Does the March share price for easyJet plc (LON:EZJ) reflect what it's really worth? Today, we will estimate the stock's intrinsic value by taking the expected future cash flows and discounting them to their present value. We will take advantage of the Discounted Cash Flow (DCF) model for this purpose. Models like these may appear beyond the comprehension of a lay person, but they're fairly easy to follow.
Remember though, that there are many ways to estimate a company's value, and a DCF is just one method. For those who are keen learners of equity analysis, the Simply Wall St analysis model here may be something of interest to you.
Crunching the numbers
We are going to use a two-stage DCF model, which, as the name states, takes into account two stages of growth. The first stage is generally a higher growth period which levels off heading towards the terminal value, captured in the second 'steady growth' period. To start off with, we need to estimate the next ten years of cash flows. Where possible we use analyst estimates, but when these aren't available we extrapolate the previous free cash flow (FCF) from the last estimate or reported value. We assume companies with shrinking free cash flow will slow their rate of shrinkage, and that companies with growing free cash flow will see their growth rate slow, over this period. We do this to reflect that growth tends to slow more in the early years than it does in later years.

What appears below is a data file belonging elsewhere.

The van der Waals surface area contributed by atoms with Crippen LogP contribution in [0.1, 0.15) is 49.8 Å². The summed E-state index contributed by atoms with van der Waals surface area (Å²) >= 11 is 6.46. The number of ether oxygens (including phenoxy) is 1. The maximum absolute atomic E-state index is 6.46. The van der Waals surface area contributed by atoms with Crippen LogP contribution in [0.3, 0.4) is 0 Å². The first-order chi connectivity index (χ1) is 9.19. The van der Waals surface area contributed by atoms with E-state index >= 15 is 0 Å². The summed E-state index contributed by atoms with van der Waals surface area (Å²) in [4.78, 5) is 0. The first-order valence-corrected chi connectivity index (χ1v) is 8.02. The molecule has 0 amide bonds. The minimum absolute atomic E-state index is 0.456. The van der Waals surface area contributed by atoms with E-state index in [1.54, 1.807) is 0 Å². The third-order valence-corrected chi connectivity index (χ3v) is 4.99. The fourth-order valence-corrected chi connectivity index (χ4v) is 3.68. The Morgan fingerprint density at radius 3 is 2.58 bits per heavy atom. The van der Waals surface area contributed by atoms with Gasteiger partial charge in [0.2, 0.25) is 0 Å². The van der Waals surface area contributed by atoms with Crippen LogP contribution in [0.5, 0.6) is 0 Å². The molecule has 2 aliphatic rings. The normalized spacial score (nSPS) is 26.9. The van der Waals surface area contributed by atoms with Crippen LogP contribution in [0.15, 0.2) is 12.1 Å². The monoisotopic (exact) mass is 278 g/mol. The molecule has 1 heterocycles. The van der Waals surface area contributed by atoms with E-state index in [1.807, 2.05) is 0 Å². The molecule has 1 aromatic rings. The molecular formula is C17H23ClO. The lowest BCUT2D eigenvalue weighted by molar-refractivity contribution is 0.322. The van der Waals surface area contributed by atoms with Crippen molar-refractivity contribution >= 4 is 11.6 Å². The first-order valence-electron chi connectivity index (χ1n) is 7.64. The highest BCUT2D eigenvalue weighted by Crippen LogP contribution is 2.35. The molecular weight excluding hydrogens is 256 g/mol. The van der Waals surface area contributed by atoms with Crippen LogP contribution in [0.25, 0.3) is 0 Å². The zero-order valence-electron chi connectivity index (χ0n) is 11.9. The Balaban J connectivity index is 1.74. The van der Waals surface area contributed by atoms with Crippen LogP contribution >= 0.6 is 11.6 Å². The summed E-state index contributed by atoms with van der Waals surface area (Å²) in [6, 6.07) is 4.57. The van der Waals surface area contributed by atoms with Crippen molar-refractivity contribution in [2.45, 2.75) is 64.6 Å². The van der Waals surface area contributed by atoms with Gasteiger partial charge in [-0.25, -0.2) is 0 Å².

Generally we assume that a dollar today is more valuable than a dollar in the future, and so the sum of these future cash flows is then discounted to today's value:
10-year free cash flow (FCF) estimate
|Levered FCF (£, Millions)||-UK£673.4m||UK£286.7m||UK£464.2m||UK£329.3m||UK£385.0m||UK£397.9m||UK£408.4m||UK£417.2m||UK£424.8m||UK£431.4m|
|Growth Rate Estimate Source||Analyst x11||Analyst x9||Analyst x6||Analyst x3||Analyst x1||Est @ 3.35%||Est @ 2.65%||Est @ 2.15%||Est @ 1.81%||Est @ 1.56%|
|Present Value (£, Millions) Discounted @ 9.5%||-UK£615||UK£239||UK£354||UK£229||UK£245||UK£231||UK£217||UK£202||UK£188||UK£175|
("Est" = FCF growth rate estimated by Simply Wall St)
Present Value of 10-year Cash Flow (PVCF) = UK£1.5b
We now need to calculate the Terminal Value, which accounts for all the future cash flows after this ten year period. The Gordon Growth formula is used to calculate Terminal Value at a future annual growth rate equal to the 5-year average of the 10-year government bond yield of 1.0%. We discount the terminal cash flows to today's value at a cost of equity of 9.5%.
Terminal Value (TV)= FCF2030 × (1 + g) ÷ (r – g) = UK£431m× (1 + 1.0%) ÷ (9.5%– 1.0%) = UK£5.1b
Present Value of Terminal Value (PVTV)= TV / (1 + r)10= UK£5.1b÷ ( 1 + 9.5%)10= UK£2.1b
The total value is the sum of cash flows for the next ten years plus the discounted terminal value, which results in the Total Equity Value, which in this case is UK£3.5b. In the final step we divide the equity value by the number of shares outstanding. Compared to the current share price of UK£10.3, the company appears reasonably expensive at the time of writing. Remember though, that this is just an approximate valuation, and like any complex formula - garbage in, garbage out.